Monday, March 30, 2015

Monday Motivation| How to feel like doing it, when you don't feel like doing it.

I realize that most of the time, I'm engaged in a mini battle of the mind where I attempt to motivate myself into doing something that I don't feel doing.  But I know I should be doing it, so I  silently try to convince myself into action. Sometimes it works, sometimes it doesn't.

That's why I decided to create a system of strategies for whenever that feeling comes up.  The goal is to increase the rate of action even when I don't feel motivated at that moment.
1. Visualizing myself doing the action.
Whenever I don't feel like getting up and exercising, chances are it's because my mind wants to avoid the experience. It thinks I'll be uncomfortable and miserable. Maybe it's right.  But only because I allow it to think that way.  What if instead I create new pictures of myself walking outside, taking in the fresh air, feeling the warm sun on my skin, being energized by the increased blood flow.  Suddenly, going for a walk sounds amazing.  Whenever you don't feel like doing something, be present to the thoughts you have that make it seem unattractive.  Change everything about that picture and create a new one focusing on all the wonderful aspects of taking the action.


2. Focusing on what I will get once I do it.
When you get that internal prompting to do something, it's because you want to experience the benefits of taking that action.  With each action you take, you receive a benefit. It's kinda like an exchange.  Most times. the biggest benefit comes from repeated action. But every time you take a positive action, you receive something in exchange.  To motivate myself, I think about the benefit I will get in exchange for my action.  For instance, if I do some of the work that I've been putting off, I get a feeling of accomplishment.  My mind also doesn't have to constantly remind me of what I need to do which takes away the feeling of  stress and anxiety.  In exchange for doing some work, I can enjoy a calm, stress free day.  In exchange for eating a salad for lunch, I'll enjoy a flatter belly and clearer skin. And so forth.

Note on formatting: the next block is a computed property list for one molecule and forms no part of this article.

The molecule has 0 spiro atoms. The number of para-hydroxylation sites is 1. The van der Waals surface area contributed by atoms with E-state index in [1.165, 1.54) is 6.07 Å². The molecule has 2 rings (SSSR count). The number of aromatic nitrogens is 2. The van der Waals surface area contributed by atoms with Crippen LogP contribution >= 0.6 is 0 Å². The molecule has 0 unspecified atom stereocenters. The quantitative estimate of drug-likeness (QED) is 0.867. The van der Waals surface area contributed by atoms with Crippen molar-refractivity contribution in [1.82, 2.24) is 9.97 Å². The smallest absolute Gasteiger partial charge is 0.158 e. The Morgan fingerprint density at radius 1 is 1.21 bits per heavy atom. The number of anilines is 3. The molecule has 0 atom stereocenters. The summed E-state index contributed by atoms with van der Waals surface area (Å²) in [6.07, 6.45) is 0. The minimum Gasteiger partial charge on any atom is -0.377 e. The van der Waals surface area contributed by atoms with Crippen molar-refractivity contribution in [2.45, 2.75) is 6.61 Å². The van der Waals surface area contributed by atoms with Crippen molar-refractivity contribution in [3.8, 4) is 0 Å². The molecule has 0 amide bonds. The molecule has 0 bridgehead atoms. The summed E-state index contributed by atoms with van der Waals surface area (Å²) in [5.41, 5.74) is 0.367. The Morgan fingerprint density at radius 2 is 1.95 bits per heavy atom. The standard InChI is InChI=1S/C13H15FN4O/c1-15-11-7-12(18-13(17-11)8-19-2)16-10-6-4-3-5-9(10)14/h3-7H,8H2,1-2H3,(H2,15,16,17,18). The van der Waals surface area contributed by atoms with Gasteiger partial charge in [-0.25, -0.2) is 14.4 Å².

3. Do it for only 1-2 minutes.
Another way of motivating myself into action is to tell myself that I only have to endure it for a minute or two.  That's it. Then I'll be done.  This works well for actions that you really don't feel like doing.  Set you timer for a minute and go! Chances are, that minute will go by really fast and, once you're in the flow, you'll go for 5 minutes and maybe even 15.    Last week, I practiced doing small de-cluttering sessions of 5, 10 and even 15 minutes per room.  The outcome was much greater than I expected.  You'd be surprised how much you can accomplish in that little  amount of time.

4. Rewards.
Establishing a reward for yourself before you take action is extremely powerful.  Rewards multiply the benefits. First, you receive an internal reward for completing the action, then you layer on another reward as a symbol of your accomplishment.  It's like double dipping!  Suddenly, repeating that task doesn't seem so hard.  A good tip is to create different rewards depending on the level of action.  Start small and build up the reward for taking greater actions. Or maybe log all of your actions and reward yourself at the end of the week.  Have fun with it, it's up to you.

5. Fall in love with the process.
One habit, I learning to cultivate is loving the process.  I'm one of those people who look for results, and when the results aren't evident,  I stop trying.  Of course that type of thinking will demotivate me. My old mindset was like a child who only wants to play if I get the ball.  If I don't get the ball, I pout, call the game stupid, and go home (crying).  Instead, I should be happy with the experience of having to play with the other kids, hearing their laughter. feeling the excitement of everyone around me having fun.

The process is just as important more important than the outcome.  The process has the ability to develop me into an elevated version of myself.  The version of me who builds a million dollars in wealth is very different than the version who wins a million in the lotto.  The process builds mental muscles that impact my choices for years to come.  The process causes me to reflect on what I've learned and how I can to next time to get even better.  The process is invaluable and I should be grateful for every second it.

Try some, or all, of these tips and you'll be motivated in no time.

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